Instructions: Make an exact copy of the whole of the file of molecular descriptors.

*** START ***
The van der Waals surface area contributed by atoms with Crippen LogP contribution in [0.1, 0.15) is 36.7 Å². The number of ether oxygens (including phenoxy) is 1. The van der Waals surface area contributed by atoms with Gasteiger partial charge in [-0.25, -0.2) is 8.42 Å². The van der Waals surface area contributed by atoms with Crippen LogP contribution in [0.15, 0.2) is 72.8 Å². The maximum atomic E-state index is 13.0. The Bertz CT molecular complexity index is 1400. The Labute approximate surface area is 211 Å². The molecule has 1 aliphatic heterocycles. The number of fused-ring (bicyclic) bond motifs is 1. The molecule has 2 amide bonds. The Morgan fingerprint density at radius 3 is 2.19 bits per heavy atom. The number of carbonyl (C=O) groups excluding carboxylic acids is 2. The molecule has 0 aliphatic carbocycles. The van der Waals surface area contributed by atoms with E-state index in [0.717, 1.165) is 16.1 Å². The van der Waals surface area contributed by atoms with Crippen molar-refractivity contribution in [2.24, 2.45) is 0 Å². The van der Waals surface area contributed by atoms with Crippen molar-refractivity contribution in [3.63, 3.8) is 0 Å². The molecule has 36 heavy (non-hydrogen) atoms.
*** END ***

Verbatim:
The van der Waals surface area contributed by atoms with Crippen LogP contribution in [0.1, 0.15) is 36.7 Å². The number of ether oxygens (including phenoxy) is 1. The van der Waals surface area contributed by atoms with Gasteiger partial charge in [-0.25, -0.2) is 8.42 Å². The van der Waals surface area contributed by atoms with Crippen LogP contribution in [0.15, 0.2) is 72.8 Å². The maximum atomic E-state index is 13.0. The Bertz CT molecular complexity index is 1400. The Labute approximate surface area is 211 Å². The molecule has 1 aliphatic heterocycles. The number of fused-ring (bicyclic) bond motifs is 1. The molecule has 2 amide bonds. The Morgan fingerprint density at radius 3 is 2.19 bits per heavy atom. The number of carbonyl (C=O) groups excluding carboxylic acids is 2. The molecule has 0 aliphatic carbocycles. The van der Waals surface area contributed by atoms with E-state index in [0.717, 1.165) is 16.1 Å². The van der Waals surface area contributed by atoms with Crippen molar-refractivity contribution in [2.24, 2.45) is 0 Å². The van der Waals surface area contributed by atoms with Crippen molar-refractivity contribution in [3.63, 3.8) is 0 Å². The molecule has 36 heavy (non-hydrogen) atoms.